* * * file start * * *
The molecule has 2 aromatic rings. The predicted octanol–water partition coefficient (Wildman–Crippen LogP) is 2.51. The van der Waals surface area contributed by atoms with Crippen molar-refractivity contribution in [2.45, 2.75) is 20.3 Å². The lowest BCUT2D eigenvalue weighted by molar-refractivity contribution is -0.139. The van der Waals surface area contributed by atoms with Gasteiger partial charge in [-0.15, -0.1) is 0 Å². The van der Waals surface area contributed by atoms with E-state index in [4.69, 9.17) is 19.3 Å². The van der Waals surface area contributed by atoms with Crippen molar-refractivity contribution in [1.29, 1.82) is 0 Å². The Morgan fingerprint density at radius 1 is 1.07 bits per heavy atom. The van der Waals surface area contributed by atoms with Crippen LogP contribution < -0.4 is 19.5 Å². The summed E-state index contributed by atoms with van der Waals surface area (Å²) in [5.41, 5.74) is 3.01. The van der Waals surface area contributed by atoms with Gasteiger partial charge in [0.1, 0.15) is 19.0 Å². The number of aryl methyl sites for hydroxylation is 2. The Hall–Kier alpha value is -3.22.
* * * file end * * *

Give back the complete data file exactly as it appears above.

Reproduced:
The molecule has 2 aromatic rings. The predicted octanol–water partition coefficient (Wildman–Crippen LogP) is 2.51. The van der Waals surface area contributed by atoms with Crippen molar-refractivity contribution in [2.45, 2.75) is 20.3 Å². The lowest BCUT2D eigenvalue weighted by molar-refractivity contribution is -0.139. The van der Waals surface area contributed by atoms with Gasteiger partial charge in [-0.15, -0.1) is 0 Å². The van der Waals surface area contributed by atoms with E-state index in [4.69, 9.17) is 19.3 Å². The van der Waals surface area contributed by atoms with Crippen molar-refractivity contribution in [1.29, 1.82) is 0 Å². The Morgan fingerprint density at radius 1 is 1.07 bits per heavy atom. The van der Waals surface area contributed by atoms with Crippen LogP contribution < -0.4 is 19.5 Å². The summed E-state index contributed by atoms with van der Waals surface area (Å²) in [5.41, 5.74) is 3.01. The van der Waals surface area contributed by atoms with Gasteiger partial charge in [0.1, 0.15) is 19.0 Å². The number of aryl methyl sites for hydroxylation is 2. The Hall–Kier alpha value is -3.22.